John Bolton Teases That He Has Much To Tell Impeachment Inquiry – But Won’t Unless Court Orders Him To
Former National Security Advisor John Bolton knows about “many relevant meetings and conversations” connected to President Donald Trump pressuring Ukraine to launch a politically-motivated investigation, his lawyer said Friday.
In a letter to the House General Counsel, Bolton’s lawyer, Charles Cooper, wrote that his client would testify in the impeachment proceedings only if a court rules that he should ignore White House orders against it.
The House committee chairmen leading the impeachment effort have actively sought Bolton’s testimony.
Cooper said that Bolton did not show up for a deposition scheduled on Thursday because, he wants a judge to determine whether he and his former deputy and longtime ally, Charles Kupperman, should testify despite objections from the White House.
“Dr. Kupperman stands ready, as does Ambassador Bolton, to testify if the Judiciary resolves the conflict in favor of the Legislative Branch’s position respecting such testimony,” Cooper wrote.
He added, “If the House chooses not to pursue through subpoena the testimony of Dr. Kupperman and Ambassador Bolton, let the record be clear: that is the House’s decision.”
House lawmakers have withdrawn a subpoena for Kupperman and indicated they would not seek one for Bolton, because they said they did not want to get dragged into lengthy court proceedings.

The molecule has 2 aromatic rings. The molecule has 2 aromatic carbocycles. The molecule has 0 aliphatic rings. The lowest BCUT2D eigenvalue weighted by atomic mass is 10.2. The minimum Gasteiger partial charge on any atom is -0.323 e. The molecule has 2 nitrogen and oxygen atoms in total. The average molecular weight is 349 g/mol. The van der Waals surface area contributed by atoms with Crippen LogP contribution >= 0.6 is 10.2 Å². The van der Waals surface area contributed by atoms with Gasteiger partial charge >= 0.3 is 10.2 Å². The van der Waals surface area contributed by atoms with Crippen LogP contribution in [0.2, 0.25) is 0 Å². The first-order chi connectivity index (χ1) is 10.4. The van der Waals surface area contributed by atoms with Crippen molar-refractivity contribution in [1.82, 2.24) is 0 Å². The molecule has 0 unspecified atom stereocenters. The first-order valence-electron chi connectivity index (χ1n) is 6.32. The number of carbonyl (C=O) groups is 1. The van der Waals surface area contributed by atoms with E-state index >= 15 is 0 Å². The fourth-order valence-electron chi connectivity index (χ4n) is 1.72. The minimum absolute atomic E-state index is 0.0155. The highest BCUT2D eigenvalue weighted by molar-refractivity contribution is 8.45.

A House Intelligence Committee official told them, “We regret Mr. Bolton’s decision not to appear voluntarily, but we have no interest in allowing the administration to play rope-a-dope with us in the courts for months.”
The lawmakers may choose to cite the refusal to testify by Bolton and Kupperman as evidence of obstruction of Congress by the president, since he is pressuring witnesses to defy subpoenas.
Bolton has been placed in the center of the impeachment inquiry, having had direct contact with the president and been name-dropped by several other witnesses.
William Taylor, the top U.S. envoy to Ukraine, said in his prepared opening statements that Bolton was “irritated” over efforts to pressure Ukraine to launch an investigation in exchange for an Oval Office meeting.
Taylor added, “Ambassador Bolton opposed a call between President [Volodymyr] Zelensky and President Trump out of concern that it ‘would be a disaster.'”
Fiona Hill, who served as the top Russia policy specialist on the National Security Council, testified that Bolton called the arrangement with Ukraine a “drug deal” and warned that Trump’s personal attorney helping facilitate the plan, Rudy Giuliani, was a “hand grenade” that threatened to explode and hurt those around him.
Cooper’s letter acknowledges Bolton had a role, writing that he “was personally involved in many of the events, meetings, and conversations about which you have already received testimony, as well as many relevant meetings and conversations that have not yet been discussed in the testimonies thus far.”